Reducing workplace violence

A hospital can be a very dangerous place to work.

According to the U.S. Department of Labor, nurses in acute and long-term care facilities experience rates of non-fatal workplace assault double that of workers in other healthcare settings and ten times that of workers in the private sector overall. Moreover, the DOL suggests that healthcare workplace violence is vastly underreported. The government formally collects only incidents that lead to time away from work. Surveys show that many incidents go unreported, even at facilities with formal incident reporting systems.

And while it is a common perception that hospital workplace assaults are limited to psychiatric units, the reality is that an increasing share of incidents occurs across many other departments as well. Just ask the NYSNA nurse at Wyckoff Heights Medical Center’s Emergency Department who earlier this year had hot tea thrown in her face by the daughter of a patient who had fallen and she was helping to stand. Or ask the Mount Sinai rehab nurse whom a patient’s relatives attacked as she tried to protect a baby in the midst of a family dispute. These are just two of the far too many examples of assaults against NYSNA members that took place in 2016.

Many contributing factors

Patients with co-morbidities —  i.e. both mental and physical health issues — are often treated on med/surg or other units where specially trained mental health staff is not available.

Other factors that can increase the risk of assault include poor staffing: fewer bedside staff taking care of more patients heightens risks; long patient wait times or delays can lead to increased anger by both patients and visitors; and overcrowding in emergency rooms or other units leads to increased tensions.

More liberal visitation policies are another concern. Under pressure to improve patient satisfaction scores, many hospitals have adopted an open door, 24-7 policy. “It’s a free for all,” said one SIUH nurse, where the open door policy is an issue on a range of units. When a patient has visitors around the clock, sometimes in large groups, it can be difficult for staff to do their jobs performing patient care tasks. It is typically left to the unit nursing staff to insist that visitors leave, which sometimes results in angry, hostile confrontations.

Assault takes many forms

Government data show the most common causes of violence-induced injuries resulting in days away from work across several healthcare occupations were hitting, kicking, beating, and/or shoving. But emotional trauma is even more prevalent.

While staffing, changing demographics and other issues need to be addressed to reduce the risk of assault, we also need to take on the misconception that getting hit or spit on is “just part of the job.” Nurses continue to hear this response too often from hospital management and even security and police when they respond to incidents.

Another misconception surrounds the New York State law that charges those who assault nurses with a felony. It is unlikely that the law will deter a patient who is mentally ill, drug seeking or under the influence of drugs or alcohol from assaulting a nurse. And, unfortunately, the experience to date has shown that it is extremely difficult to secure a felony charge, let alone a conviction, against a patient, even if the assault meets the requirements of the law.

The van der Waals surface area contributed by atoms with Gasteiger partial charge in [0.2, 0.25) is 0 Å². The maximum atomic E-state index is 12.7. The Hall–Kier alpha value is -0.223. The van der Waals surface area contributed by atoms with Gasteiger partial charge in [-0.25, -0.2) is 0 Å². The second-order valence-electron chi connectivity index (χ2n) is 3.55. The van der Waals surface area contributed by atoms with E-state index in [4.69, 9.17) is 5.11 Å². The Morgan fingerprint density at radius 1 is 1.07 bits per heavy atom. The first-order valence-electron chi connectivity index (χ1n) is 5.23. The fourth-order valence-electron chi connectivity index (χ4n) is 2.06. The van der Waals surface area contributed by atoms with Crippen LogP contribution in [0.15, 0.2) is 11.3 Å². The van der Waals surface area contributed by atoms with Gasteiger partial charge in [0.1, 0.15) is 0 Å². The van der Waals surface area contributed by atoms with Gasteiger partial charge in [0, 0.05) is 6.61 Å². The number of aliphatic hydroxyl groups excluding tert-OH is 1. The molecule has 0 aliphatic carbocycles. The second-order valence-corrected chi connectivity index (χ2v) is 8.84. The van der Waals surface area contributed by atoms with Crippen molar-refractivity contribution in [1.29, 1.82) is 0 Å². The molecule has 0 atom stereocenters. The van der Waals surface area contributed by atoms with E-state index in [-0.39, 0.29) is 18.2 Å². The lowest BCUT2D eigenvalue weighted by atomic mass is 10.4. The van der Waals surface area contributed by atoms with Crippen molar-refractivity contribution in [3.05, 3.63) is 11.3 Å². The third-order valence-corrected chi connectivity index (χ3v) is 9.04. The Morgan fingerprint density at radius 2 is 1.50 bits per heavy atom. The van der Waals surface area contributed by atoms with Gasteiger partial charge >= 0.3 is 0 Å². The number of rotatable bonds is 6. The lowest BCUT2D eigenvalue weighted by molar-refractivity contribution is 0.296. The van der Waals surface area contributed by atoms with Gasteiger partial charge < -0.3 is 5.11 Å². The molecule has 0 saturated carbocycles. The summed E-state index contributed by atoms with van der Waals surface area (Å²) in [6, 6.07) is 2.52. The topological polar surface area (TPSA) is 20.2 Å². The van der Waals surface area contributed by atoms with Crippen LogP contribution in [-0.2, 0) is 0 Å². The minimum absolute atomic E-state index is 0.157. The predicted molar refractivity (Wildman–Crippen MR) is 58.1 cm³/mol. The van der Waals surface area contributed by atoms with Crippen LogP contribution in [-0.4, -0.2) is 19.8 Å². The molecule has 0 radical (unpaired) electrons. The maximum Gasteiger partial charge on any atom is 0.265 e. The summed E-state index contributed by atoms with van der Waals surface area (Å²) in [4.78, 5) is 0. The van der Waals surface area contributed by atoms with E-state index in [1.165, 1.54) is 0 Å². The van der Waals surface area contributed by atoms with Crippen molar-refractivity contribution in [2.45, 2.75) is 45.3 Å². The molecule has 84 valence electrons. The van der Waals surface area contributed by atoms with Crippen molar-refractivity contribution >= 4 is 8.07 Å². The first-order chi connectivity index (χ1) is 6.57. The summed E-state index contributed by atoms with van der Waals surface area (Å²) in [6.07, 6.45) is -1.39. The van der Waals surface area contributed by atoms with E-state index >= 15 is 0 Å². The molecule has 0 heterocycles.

Such was the experience of two NYSNA nurses at Staten Island University Hospital. One nurse was punched in the face while working in the ER triage area. Another was bitten by a patient on a med/surg floor. Both filed felony assault charges. In both cases the district attorney refused to advance the felony charges, reducing them to misdemeanors.

While it is important to keep pressuring police and district attorneys to uphold the law, prevention is likely to be most effective in reducing assaults. The risk of assault can be assessed and reduced, just as with any other safety hazard (see below).

Public sector law

NYSNA and other New York unions fought to win a state-wide law that focuses on prevention of violence in the workplace. Passed in 2009, the law fell short in some areas and covers only public sector employers. However, it still has key provisions that all workplaces should adopt. By law, public sector employers must:

  • Work with unions to identify potential workplace violence hazards in their workplaces;
  • Implement controls to limit the risks of identified hazards;
  • Adopt workplace violence policies that will decrease the risk of violence; and
  • Maintain and review all records related to workplace violence incidents.
  • Whether public or private sector, input from frontline staff is key to the development and implementation of an effective workplace violence prevention program. Winning and enforcing these kinds of protections takes work but will pay off in reduced assaults and injuries to nurses. There are steps every workplace should take to decrease the risks and incidence of violence (see Sidebar). And, of course, NYSNA’s Occupational Safety and Health Department is available to assist members seeking to improve their facility’s violence prevention programs.

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